FIG. 1 is a circuit diagram showing the circuit configuration of the prior art non-linear distortion compensating circuit;

FIG. 2 is a circuit diagram showing the circuit arrangement of a bias current controlling circuit according to the present invention;

FIG. 3 is a diagram showing the transistor characteristics of a metal-semiconductor type field effect transistor incorporated in a high-frequency power amplifier; and

FIGS. 4A to 4C are graphs showing high, middle and low grades of output waveform affected by a distortion.

DESCRIPTION OF THE PREFERRED EMBODIMENT

Referring to FIG. 2 of the drawings, a bias current controlling circuit 2 embodying the present invention is connected to a high-frequency power amplifier 3, and the high-frequency power amplifier 3 is expected to drive a load 4. The bias current controlling circuit 2, the high-frequency power amplifier 3 and the load 4 form parts of a transmitting section incorporated in a portable telephone.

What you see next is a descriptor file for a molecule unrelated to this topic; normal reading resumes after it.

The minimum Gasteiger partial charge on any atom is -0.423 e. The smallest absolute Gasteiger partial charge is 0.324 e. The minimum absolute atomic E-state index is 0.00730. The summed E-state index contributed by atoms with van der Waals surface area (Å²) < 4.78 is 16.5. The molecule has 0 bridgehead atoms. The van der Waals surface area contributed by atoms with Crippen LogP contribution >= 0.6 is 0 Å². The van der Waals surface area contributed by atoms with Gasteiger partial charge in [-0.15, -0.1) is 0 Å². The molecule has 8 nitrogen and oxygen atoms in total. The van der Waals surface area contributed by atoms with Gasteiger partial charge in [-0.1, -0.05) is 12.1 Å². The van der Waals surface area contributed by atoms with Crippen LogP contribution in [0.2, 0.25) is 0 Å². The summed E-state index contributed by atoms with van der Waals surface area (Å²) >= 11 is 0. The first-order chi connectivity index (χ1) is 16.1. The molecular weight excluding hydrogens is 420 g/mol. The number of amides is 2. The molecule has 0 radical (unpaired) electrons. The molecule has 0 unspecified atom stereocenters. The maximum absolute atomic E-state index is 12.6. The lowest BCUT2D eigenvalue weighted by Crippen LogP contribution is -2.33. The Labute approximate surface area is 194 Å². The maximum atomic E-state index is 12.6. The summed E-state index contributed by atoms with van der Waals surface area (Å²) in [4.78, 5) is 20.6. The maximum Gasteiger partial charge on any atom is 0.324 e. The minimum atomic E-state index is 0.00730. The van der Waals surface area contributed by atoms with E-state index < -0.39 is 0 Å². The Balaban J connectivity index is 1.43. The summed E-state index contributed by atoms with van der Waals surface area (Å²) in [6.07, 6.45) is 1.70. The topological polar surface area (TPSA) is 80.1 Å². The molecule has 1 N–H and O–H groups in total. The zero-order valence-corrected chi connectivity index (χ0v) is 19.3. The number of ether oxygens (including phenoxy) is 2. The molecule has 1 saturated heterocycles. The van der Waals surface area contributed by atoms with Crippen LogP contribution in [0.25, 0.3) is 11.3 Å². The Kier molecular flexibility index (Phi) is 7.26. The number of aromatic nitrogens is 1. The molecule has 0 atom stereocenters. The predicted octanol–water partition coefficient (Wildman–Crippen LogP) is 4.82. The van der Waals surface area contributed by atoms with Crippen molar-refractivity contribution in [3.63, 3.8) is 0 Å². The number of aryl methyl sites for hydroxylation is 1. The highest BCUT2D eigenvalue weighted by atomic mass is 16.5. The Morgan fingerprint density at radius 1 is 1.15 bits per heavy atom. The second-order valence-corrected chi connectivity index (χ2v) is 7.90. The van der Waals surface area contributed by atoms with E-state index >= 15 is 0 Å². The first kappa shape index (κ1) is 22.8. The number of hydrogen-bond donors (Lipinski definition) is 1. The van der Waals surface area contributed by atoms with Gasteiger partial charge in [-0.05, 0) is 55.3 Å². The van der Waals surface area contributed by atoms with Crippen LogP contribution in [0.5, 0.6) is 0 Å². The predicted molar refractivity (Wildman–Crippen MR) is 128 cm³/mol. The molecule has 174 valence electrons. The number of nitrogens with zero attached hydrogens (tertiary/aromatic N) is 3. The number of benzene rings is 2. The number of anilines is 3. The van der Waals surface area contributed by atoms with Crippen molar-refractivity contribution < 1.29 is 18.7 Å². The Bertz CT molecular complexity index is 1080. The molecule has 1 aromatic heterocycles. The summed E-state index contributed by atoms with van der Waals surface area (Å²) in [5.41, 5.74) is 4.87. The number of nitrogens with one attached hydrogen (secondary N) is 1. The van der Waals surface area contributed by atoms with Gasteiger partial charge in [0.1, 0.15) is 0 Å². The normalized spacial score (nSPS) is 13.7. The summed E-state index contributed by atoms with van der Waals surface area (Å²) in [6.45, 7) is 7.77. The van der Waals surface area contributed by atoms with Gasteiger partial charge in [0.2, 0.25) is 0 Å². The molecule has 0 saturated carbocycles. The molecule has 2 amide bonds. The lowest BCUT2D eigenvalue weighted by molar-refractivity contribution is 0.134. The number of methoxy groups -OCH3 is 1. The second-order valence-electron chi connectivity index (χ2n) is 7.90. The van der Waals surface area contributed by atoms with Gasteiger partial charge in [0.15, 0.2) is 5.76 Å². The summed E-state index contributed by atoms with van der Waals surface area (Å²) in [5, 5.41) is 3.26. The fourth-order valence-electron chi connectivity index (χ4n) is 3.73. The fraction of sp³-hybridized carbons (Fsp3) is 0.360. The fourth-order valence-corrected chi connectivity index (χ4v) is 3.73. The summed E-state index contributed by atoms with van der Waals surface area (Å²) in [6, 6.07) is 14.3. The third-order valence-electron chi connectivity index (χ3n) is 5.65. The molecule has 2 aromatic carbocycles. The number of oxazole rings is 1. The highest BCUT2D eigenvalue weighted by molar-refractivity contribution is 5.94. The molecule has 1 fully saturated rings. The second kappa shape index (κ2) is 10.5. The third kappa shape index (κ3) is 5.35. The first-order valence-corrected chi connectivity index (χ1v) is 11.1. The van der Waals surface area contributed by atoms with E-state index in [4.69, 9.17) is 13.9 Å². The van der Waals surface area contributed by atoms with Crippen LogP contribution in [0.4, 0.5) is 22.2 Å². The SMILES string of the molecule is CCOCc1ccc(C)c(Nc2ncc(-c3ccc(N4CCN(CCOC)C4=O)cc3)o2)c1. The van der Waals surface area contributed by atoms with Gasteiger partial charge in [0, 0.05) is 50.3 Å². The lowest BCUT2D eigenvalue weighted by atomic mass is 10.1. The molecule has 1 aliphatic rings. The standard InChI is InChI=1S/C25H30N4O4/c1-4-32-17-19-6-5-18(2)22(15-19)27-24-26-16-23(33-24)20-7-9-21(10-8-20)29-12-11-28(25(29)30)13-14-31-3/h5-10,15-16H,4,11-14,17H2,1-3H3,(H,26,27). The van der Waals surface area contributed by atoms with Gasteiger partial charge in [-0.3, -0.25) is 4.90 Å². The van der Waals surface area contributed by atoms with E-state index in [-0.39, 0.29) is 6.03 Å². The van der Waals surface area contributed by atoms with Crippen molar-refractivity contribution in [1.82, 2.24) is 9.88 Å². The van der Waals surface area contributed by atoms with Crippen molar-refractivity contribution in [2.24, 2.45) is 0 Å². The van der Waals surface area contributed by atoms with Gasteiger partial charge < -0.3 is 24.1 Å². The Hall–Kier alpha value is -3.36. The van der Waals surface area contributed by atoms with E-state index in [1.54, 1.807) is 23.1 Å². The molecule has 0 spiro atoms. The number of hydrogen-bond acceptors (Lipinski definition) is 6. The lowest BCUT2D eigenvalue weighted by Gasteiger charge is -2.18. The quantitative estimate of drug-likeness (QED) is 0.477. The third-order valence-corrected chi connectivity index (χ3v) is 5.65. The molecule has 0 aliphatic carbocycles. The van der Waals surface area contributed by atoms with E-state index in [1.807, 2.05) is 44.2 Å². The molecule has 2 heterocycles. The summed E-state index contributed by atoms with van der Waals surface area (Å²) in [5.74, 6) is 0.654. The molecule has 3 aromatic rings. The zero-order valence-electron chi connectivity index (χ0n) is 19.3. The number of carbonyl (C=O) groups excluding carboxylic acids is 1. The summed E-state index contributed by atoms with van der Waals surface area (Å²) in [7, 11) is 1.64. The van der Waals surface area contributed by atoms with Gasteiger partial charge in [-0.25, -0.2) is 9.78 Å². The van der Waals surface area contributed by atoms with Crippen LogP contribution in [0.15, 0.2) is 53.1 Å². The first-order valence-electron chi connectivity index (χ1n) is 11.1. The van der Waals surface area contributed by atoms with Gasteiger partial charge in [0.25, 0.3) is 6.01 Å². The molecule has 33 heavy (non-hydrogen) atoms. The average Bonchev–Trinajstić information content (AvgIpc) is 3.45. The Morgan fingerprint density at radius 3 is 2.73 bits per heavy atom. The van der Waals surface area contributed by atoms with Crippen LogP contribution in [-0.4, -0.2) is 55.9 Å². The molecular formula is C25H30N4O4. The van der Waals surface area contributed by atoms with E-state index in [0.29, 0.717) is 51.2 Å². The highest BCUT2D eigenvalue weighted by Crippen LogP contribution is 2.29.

First, description is made on the high-frequency power amplifier 3. The high-frequency power amplifier 3 includes a metal-semiconductor type field effect transistor 3a, coupling condensers 3b and 3c and choke coils 3d and 3e. The metal-semiconductor type field effect transistor 3a is fabricated on a gallium arsenide substrate (not shown), and the gallium arsenide substrate provides a conduction channel between a source node 3f and a drain node 3g. The coupling condenser 3b is connected between an input terminal 4a and the gate electrode of the metal-semiconductor type field effect transistor 3a, and an input signal IN2 is supplied from the input terminal 4a through the coupling condenser 3b to the gate electrode of the metal-semiconductor type field effect transistor 3a. A bias signal BS is supplied through the choke coil 3e to the gate electrode of the metal-semiconductor type field effect transistor 3a, and changes the bias condition of the metal-semiconductor type field effect transistor 3a.

The metal-semiconductor type field effect transistor 3a is responsive to the input signal IN2 for modulating the channel current, and produces an output signal OUT2. The output signal OUT2 is supplied through the coupling condenser 3c.

The bias current controlling circuit 2 includes a directional coupler 2a, a coupler 2b, a first detector 2c for a positive half-wave and a second detector for a negative half-wave.